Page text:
Greater love hath no prime minister than to surrender his most trusted adviser to the cause of global economic stability. That was the spin Number Ten tried to put on the departure of Shriti Vadera, "Gordon's Representative on Earth", as she heads off to lick the G20 into shape. "No doubt scores of civil servants are heaving a sigh of relief," remarked The Guardian. As renowned for her temper as for her "fierce intellect and ferocious willpower", 'Shriti the Shriek' has been known to make grown men cry.
No one denies that Vadera a former Warburg banker "is a tough nut", says The Times. But is she really the virago she's made out to be? "The serious-minded but likeable thirtysomething I knew has transmuted into the assassin of Railtrack, the ass-kicker of Transport for London, the axe-wielder from the Treasury," observed Martin Vander Weyer in a 2007 Spectator article. But that was small beer compared to the opprobrium others heaped on her back. Depicted as heartless for her treatment of Railtrack's small investors (though she never actually made the remark about grannies "losing their blouses"), she was mocked as "Shooti" for talking up the economy's "green shoots" during the dark days of January.
Much of the nastiness is down to sexism, mixed with a suspicion of Vadera's role as Brown's shadowy fixer-in-chief. But she is her own worst enemy, says Vander Weyer. Although one of the "few competent" members of Brown's inner circle, she is "politically unsophisticated" and intensely private: she was once found weeping in the corridor because the exits were barred by baying reporters.
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Yet the more we learn of the banking crisis, the higher Vadera's stock rises, says the Daily Mail. As the BBC documentary Love of Money makes clear, she led the campaign to avert all-out collapse. There are comparisons to be made with the role JP Morgan played in curtailing the 1907 Wall Street Panic. When the chancellor was later asked what he would do with bankers if they refused to agree to lend more, he replied: "Put them in a room with Vadera and lock the doors for a couple of hours."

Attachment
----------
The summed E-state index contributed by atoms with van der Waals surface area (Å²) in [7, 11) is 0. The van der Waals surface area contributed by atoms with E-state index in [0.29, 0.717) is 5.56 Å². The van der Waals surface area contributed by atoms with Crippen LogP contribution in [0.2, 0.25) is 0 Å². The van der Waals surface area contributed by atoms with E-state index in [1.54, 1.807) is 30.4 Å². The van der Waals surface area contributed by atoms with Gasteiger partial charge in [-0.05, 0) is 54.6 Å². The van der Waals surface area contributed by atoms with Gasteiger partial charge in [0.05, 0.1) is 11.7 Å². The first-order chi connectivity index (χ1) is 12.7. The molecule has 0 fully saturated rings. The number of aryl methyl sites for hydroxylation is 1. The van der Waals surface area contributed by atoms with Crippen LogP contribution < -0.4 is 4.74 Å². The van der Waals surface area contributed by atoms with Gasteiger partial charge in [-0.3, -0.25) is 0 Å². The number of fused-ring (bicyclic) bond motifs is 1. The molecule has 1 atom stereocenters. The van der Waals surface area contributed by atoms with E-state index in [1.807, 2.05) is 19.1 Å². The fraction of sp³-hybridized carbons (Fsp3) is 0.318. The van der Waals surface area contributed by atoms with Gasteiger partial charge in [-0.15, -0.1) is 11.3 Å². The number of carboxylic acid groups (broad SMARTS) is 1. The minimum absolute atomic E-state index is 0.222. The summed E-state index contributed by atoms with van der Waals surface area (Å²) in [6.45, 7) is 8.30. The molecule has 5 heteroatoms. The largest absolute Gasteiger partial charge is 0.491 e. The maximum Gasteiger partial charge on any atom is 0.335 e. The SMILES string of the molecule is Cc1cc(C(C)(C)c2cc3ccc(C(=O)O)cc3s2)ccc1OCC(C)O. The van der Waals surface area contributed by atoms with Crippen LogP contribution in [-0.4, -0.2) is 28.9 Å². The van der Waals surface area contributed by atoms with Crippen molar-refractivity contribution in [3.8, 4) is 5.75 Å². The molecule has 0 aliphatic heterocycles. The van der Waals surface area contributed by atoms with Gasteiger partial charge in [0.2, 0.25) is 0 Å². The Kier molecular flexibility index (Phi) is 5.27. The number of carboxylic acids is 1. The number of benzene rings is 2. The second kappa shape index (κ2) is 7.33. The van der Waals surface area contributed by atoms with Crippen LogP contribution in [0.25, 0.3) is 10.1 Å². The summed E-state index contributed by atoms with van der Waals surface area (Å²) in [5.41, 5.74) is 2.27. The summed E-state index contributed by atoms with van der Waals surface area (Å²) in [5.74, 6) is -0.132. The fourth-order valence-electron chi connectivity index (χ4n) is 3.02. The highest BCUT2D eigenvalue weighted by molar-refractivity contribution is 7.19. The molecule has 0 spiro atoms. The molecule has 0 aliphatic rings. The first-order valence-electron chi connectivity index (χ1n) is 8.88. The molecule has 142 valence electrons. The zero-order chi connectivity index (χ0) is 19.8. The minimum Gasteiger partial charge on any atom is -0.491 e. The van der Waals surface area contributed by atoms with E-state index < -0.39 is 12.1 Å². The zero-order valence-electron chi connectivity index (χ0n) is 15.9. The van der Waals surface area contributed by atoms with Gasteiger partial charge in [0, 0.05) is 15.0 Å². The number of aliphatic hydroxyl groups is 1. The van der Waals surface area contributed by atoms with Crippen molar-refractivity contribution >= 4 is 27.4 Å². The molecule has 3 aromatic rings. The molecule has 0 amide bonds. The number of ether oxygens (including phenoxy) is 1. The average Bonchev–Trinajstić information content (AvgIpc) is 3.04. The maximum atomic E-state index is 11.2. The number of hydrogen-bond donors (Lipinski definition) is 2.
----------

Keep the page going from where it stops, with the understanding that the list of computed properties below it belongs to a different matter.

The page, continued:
There are other reasons to admire her, says The Guardian. Although seen by the City as one of its own, she turned her back on "the squillions she could have made and applied her banking skills to the issue closest to her heart: the developing world". Born in 1962 in Uganda, where her parents owned a small tea plantation, the family was expelled by Idi Amin in 1972 and wound up in London. Shriti studied PPE at Oxford and joined Warburgs as a trainee. She became an African expert, specialising in debt-restructuring and privatisation work, eventually becoming a trustee of Oxfam. It was her "passion for relieving poverty in Africa" that put her in touch with Brown, says the Evening Standard. He offered her a place on the Treasury team in 1999 and soon discovered her usefulness extended beyond Make Poverty History campaigns. He couldn't have wished for a more faithful servant. During last year's troubles, she gave him a picture of the poster "Your Country Needs You", mocked up with Brown's face. He will miss her.
What's behind Vadera's move to the G20?
Vadera's change of job inevitably "calls to mind rats and sinking ships", says Madeleine Bunting in The Guardian. "She wants out from the dispiriting year that lies ahead." And who can blame her?" She's unlikely to be the last New Labour apparatchik to jump ship. By lining her up for the G20 job, Brown has certainly provided Vadera with "a lifeboat", says the Daily Mail, though hardly a lucrative one. She'll work as an unpaid liaison between the British presidency of the G20 and the South Koreans who take up the post next year. She'll probably step down when France assumes the role in 2011.
Vadera has a bijou mews house in Holland Park, a holiday house in Italy and a close circle of friends. But she rarely takes days off, says The Times. What the Koreans will make of her "is a mystery". She may eventually return to banking, but in the meantime she's performing a vital role for Brown. The G20 "remains one of the successes to which he clings". It remains vital "if he is to persuade a doubting electorate that he should be re-elected because of what he has done for the world and British economy".
Some speculate that Brown is sending Vadera ahead "to play the John the Baptist role", remarks David Blackburn on his Spectator blog. "Whilst Blair desires to be President of Europe, Brown seems to fancy himself as the G20's future Generalissimo". But don't expect an imminent move. The nation might be crying: 'In the name of God, go'." But Brown clearly intends to fight on.
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